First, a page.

Lostnyc
Lostnyc commented about Alhambra Theatre on May 27, 2008 at 11:42 pm

I recently bought this 14" wide plaster lion which came from a theater, probably in Indiana, if anyone has any recollection of seeing lions like this in a now demolished theater I’d sure like to hear about it for my historical records for this sculpture;

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Lostnyc
Lostnyc commented about Loew's Commodore Theater on Oct 23, 2007 at 12:05 am

Yeah Al, that’s the wall lantern, one of several, I’m guessing there were 3 or 4 on each side. Wonder what happened to the rest of them being from what I read the place was gutted.
I also seem to remember a small room maybe in the basement that had a small pile of cast iron seat sides that were maybe a dark red color with a small face profile medallion in the center as part of the design, and I seem to remember some marquee letters, I took home one of the seat sides.

Lostnyc
Lostnyc commented about Loew's Commodore Theater on Oct 20, 2007 at 8:58 pm

Sometime around 1976 or even 1975 I found a backdoor to this theater unlocked or it had been pryed open with a crowbar and left slightly ajar. If I remember right and don’t have it confused with the Riviera/Riverside on 96th and Broadway- the basement was totally flooded from the theft of water pipes and vandalism to the flush toilets and sinks in the restrooms.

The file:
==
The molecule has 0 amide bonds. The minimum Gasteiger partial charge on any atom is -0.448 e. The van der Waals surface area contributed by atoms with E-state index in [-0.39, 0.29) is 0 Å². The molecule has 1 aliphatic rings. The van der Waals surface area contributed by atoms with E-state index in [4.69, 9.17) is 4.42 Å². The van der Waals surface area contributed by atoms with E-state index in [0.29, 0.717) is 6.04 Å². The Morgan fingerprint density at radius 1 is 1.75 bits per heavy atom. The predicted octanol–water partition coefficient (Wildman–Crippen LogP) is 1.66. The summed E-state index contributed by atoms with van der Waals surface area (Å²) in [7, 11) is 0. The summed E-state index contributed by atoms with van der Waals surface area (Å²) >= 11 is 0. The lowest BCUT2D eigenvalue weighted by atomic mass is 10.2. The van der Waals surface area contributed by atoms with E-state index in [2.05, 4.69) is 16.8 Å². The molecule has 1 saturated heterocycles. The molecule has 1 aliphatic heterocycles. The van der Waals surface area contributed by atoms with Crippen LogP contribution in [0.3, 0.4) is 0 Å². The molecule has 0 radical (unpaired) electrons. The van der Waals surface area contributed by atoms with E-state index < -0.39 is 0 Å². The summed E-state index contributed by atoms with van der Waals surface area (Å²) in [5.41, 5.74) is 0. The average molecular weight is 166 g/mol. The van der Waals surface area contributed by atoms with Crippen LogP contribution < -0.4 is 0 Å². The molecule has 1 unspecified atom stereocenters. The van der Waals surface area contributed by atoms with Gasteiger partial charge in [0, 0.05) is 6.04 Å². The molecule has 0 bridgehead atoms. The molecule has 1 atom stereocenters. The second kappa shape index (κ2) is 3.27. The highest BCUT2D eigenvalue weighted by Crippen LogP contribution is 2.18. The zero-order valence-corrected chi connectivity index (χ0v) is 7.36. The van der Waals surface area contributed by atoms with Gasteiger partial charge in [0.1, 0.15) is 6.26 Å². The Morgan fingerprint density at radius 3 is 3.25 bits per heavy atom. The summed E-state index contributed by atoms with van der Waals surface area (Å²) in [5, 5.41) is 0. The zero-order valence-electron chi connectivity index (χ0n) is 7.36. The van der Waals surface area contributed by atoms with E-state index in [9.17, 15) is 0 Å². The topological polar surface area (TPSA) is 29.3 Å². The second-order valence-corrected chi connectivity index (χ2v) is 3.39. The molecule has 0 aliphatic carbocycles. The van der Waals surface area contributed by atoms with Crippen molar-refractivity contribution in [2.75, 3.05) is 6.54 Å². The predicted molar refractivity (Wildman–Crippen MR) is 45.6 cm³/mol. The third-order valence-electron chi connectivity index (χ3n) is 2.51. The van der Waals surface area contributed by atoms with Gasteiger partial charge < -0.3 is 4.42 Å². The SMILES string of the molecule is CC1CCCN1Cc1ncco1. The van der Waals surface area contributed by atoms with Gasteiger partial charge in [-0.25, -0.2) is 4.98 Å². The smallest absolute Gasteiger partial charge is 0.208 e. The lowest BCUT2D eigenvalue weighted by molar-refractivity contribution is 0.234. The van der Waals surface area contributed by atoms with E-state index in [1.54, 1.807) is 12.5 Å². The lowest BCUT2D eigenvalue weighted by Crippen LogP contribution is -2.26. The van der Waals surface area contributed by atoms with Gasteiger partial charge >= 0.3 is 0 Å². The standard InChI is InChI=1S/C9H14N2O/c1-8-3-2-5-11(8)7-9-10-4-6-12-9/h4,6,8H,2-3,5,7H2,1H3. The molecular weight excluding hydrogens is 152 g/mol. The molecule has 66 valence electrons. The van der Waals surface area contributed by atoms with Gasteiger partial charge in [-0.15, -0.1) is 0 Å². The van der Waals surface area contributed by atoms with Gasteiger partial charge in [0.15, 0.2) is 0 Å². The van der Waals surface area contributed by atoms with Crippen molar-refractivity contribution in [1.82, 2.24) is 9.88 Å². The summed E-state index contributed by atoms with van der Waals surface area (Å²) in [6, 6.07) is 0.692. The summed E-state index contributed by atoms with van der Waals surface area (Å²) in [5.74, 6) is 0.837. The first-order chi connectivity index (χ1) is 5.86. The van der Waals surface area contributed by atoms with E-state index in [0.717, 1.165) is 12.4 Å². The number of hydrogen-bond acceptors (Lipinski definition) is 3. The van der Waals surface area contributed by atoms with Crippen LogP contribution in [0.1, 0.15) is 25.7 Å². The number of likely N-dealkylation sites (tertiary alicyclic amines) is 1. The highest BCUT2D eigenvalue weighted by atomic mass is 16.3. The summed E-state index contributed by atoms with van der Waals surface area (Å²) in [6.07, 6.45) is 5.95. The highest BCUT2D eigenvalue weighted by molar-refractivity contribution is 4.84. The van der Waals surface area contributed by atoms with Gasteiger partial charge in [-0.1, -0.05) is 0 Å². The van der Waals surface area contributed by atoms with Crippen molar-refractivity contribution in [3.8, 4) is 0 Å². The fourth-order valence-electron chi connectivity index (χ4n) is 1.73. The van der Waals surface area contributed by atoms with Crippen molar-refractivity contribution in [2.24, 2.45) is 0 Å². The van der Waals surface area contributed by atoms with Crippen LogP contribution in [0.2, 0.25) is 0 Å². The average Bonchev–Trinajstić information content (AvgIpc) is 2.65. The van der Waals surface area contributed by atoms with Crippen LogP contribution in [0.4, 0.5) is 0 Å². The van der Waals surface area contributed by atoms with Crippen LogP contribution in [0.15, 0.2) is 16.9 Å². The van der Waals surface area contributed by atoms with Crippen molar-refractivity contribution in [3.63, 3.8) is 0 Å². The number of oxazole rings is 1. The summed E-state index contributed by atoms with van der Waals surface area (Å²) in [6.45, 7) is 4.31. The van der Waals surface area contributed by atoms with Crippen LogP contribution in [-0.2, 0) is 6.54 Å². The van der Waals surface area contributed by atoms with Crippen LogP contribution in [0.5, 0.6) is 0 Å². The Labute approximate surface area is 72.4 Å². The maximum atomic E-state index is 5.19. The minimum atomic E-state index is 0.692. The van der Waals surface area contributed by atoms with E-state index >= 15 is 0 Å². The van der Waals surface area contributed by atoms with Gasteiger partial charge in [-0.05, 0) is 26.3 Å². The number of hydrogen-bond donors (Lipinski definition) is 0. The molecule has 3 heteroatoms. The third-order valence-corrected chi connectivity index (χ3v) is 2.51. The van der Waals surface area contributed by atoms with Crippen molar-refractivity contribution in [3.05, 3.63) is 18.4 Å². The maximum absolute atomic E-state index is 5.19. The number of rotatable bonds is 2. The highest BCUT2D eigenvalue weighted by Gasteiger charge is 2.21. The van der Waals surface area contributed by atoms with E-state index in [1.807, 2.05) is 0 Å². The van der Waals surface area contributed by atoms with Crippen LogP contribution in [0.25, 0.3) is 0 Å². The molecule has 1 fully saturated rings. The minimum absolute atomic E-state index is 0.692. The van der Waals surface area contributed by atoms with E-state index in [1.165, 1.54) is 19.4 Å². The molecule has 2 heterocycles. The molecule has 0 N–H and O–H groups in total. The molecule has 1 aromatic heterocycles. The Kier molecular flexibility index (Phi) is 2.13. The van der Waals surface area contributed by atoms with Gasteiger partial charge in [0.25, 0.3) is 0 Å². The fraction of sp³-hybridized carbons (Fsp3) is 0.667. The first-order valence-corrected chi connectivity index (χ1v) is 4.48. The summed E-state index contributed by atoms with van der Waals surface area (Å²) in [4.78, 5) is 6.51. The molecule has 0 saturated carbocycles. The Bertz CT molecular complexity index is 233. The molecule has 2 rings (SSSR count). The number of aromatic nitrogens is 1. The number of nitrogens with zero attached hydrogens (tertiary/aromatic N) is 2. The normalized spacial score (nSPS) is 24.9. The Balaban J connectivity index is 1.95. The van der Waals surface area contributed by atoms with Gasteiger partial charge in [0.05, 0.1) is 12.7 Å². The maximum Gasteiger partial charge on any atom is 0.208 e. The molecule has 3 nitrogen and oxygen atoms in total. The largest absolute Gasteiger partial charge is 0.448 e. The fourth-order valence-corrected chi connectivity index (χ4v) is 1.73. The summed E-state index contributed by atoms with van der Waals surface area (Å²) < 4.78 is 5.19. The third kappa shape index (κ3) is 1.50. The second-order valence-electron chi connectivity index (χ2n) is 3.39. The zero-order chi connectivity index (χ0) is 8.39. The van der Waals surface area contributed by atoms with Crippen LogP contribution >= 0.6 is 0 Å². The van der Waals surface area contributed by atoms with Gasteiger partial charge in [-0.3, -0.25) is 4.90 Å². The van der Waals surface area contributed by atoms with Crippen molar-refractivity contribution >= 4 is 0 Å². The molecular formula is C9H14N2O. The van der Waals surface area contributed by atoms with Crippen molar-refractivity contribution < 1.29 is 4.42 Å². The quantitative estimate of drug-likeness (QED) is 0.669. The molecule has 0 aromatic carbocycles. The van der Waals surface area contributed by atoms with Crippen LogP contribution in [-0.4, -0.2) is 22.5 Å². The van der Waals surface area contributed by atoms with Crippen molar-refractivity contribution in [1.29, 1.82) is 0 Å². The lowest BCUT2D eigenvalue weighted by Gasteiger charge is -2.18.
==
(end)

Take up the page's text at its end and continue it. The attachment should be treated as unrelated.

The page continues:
I removed one of the large brass lanterns that was attached to the wall on the left side near the stage, it was about 5 feet tall made of solid brass supported to a cast iron scrolled bracket that was bolted to the wall. It had frosted glass sides as well. Here’s a photo that shows it a little on the very left;

http://flickr.com/photos/91263176@N00/1662346344/

Lostnyc
Lostnyc commented about Nortown Theater on Oct 15, 2007 at 1:50 am

Super;
BW doesn’t seem to want me to post further on the Nortown models, so I won’t be posting in this page again at all, take care.

Lostnyc
Lostnyc commented about Nortown Theater on Oct 15, 2007 at 1:48 am

Super;